Review: Ninja Airfryer Deluxe XXL (AF160)

Updated: Jul 29, 2021

Ninja Foodi Ninja Airfryer Deluxe XXL (AF160)

An air fryer is increasingly becoming a common sight in kitchens. Ever since Philips introduced the first commercial air fryer for home use in 2010, numerous companies have come out with their own versions of the versatile countertop convection oven that deep fries food without the use of oil. The air fryer has proven to be a hit with the growing health conscious crowd.

A new product that recently turned up on our shores is the Ninja Airfryer Deluxe XXL. The Ninja brand sounded a little dubious to us initially, but we did some digging and found that the brand comes from the American company SharkNinja formed in the 1990s. SharkNinja produces the Shark brand of vacuum cleaners and Ninja brand of kitchen appliances, and both are major household brands in the US. The Ninja Airfryer Deluxe XXL is retailing at just $199 locally, a steal compared to the latest Philips Avance Collection Air Fryer XXL that is going for $499, a whopping $300 more.

Ninja Airfryer Deluxe XXL (AF160)
Ninja Airfryer Deluxe XXL (AF160)

So we got a Ninja Airfryer Deluxe XXL and compared it with the Philips Avance Collection Airfryer XXL, and here are our thoughts.



The first thing to note is the size. A common gripe about air fryers is the size. They are usually too small to cook large batches of food or larger items. However, both the Ninja XXL and Philips XXL come with a generous capacity. The difference, however, lies in how the capacity is laid out. The Philips gives you a generous footprint, allowing you to lay out and separate your items, allowing for a more even cook. The wide layout of the basket also allows you to stick an entire chicken in with room to spare. However, this also means that the Philips Airfryer XXL takes up a criminal amount of space in our already limited kitchen counter top.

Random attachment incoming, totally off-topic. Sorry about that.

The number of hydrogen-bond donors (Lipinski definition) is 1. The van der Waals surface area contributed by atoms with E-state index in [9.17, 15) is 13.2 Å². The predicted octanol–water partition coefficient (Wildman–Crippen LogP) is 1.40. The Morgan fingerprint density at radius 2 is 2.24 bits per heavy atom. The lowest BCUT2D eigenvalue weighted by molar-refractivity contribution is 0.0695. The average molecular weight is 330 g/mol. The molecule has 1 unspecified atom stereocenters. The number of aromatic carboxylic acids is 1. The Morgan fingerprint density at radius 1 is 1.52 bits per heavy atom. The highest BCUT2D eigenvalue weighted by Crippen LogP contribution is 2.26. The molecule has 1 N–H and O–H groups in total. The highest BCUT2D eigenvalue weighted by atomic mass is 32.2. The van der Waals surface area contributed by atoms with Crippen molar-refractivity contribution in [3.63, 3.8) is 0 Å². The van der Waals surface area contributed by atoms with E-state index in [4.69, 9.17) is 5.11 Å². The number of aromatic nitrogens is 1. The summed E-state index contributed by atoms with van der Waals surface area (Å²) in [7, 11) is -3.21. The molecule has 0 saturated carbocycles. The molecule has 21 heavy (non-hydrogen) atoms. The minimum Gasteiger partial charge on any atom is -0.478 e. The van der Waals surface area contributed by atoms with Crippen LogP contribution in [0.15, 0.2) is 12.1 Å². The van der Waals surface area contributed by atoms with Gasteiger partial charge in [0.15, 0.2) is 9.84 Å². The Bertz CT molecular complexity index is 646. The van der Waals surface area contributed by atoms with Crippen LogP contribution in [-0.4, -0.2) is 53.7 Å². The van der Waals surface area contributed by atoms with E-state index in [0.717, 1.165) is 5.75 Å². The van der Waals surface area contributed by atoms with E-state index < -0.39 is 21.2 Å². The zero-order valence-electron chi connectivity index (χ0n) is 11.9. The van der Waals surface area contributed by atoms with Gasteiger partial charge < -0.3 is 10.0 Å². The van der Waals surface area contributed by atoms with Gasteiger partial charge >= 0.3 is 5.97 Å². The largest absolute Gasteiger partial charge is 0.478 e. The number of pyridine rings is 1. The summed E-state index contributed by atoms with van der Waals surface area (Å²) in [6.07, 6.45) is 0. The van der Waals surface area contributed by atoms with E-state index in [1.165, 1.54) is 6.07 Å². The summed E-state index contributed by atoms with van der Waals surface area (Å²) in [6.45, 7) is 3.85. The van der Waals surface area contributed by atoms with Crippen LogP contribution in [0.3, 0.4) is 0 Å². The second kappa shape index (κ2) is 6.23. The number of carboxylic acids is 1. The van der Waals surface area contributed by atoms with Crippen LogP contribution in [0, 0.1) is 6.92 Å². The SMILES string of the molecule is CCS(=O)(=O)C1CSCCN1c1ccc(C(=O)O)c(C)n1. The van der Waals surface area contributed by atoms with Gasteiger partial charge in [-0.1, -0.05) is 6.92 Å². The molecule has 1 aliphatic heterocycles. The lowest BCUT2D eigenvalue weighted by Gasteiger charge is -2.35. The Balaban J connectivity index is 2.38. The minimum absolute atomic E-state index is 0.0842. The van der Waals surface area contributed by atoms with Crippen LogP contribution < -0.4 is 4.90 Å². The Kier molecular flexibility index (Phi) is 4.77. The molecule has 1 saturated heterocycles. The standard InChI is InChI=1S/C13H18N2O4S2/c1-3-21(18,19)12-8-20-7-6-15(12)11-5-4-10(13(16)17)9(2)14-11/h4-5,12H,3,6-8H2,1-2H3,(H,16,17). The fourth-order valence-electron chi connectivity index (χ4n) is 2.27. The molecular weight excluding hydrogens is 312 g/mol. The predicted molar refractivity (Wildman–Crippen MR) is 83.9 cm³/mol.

In comparison, the Ninja Airfryer Deluxe XXL comes with a narrower basket, but makes up for it with additional height. This means that while you are able to cook a similar volume of items, you are more likely to have to stack them on top of each over, making for a slightly less even cook unless you shake the basket or rearrange the items regularly during the cook. While narrower than the Philips, it is by no means small. The size is still generous enough to cook an entire chicken, albeit a smaller one. One way to maximise the space of the Ninja Airfryer Deluxe XXL is to use a grill rack and a mid-level rack, adding extra tiers of cooking space. Unfortunately, the racks are not included in the standard package. This was a strange decision by Ninja as the grill rack was featured in some of their marketing materials, and even listed as a required accessory for 5 of the 6 cooking modes in their quick start guide. Even more strangely, while the grill rack is available as a separate purchase for $20.99 on their website, the mid-level rack was not listed anywhere for purchase (Tip: You can get find some compatible third-party accessories at a cheaper price. There's really no reason why you need to purchase an original Ninja grill rack). Nevertheless, we found the air fryer to cook well even without the "required accessory" grill rack.


The Ninja Airfryer's cooking temperature ranges from 40°C to a maximum 240°C, beating out the Philips that maxes out at 200°C (unchanged since their first generation of air fryers). An extra 40°C at the top range makes a huge difference, allowing you to try out recipes that you would otherwise not be able to, and to really bring out the crunch in some food items.